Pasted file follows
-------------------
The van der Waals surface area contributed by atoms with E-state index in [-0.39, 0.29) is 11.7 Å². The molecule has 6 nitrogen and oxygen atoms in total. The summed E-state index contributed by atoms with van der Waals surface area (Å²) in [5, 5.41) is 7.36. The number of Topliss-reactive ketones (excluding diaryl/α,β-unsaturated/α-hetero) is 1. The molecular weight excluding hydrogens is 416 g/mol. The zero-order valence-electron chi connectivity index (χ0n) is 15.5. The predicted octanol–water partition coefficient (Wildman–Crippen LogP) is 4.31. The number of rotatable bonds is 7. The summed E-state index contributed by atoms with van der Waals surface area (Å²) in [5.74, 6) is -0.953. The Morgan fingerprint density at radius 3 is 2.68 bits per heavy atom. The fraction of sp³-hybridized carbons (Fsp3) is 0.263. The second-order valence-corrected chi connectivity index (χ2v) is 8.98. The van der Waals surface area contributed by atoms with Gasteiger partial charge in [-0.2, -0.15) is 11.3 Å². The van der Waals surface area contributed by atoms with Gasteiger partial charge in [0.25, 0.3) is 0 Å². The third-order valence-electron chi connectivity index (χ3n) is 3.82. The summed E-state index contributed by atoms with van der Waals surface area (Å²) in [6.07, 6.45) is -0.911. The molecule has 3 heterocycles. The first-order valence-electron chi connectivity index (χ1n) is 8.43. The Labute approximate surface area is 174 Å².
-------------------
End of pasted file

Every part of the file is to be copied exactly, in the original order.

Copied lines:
The van der Waals surface area contributed by atoms with E-state index in [-0.39, 0.29) is 11.7 Å². The molecule has 6 nitrogen and oxygen atoms in total. The summed E-state index contributed by atoms with van der Waals surface area (Å²) in [5, 5.41) is 7.36. The number of Topliss-reactive ketones (excluding diaryl/α,β-unsaturated/α-hetero) is 1. The molecular weight excluding hydrogens is 416 g/mol. The zero-order valence-electron chi connectivity index (χ0n) is 15.5. The predicted octanol–water partition coefficient (Wildman–Crippen LogP) is 4.31. The number of rotatable bonds is 7. The summed E-state index contributed by atoms with van der Waals surface area (Å²) in [5.74, 6) is -0.953. The Morgan fingerprint density at radius 3 is 2.68 bits per heavy atom. The fraction of sp³-hybridized carbons (Fsp3) is 0.263. The second-order valence-corrected chi connectivity index (χ2v) is 8.98. The van der Waals surface area contributed by atoms with Gasteiger partial charge in [-0.2, -0.15) is 11.3 Å². The van der Waals surface area contributed by atoms with Gasteiger partial charge in [0.25, 0.3) is 0 Å². The third-order valence-electron chi connectivity index (χ3n) is 3.82. The summed E-state index contributed by atoms with van der Waals surface area (Å²) in [6.07, 6.45) is -0.911. The molecule has 3 heterocycles. The first-order valence-electron chi connectivity index (χ1n) is 8.43. The Labute approximate surface area is 174 Å².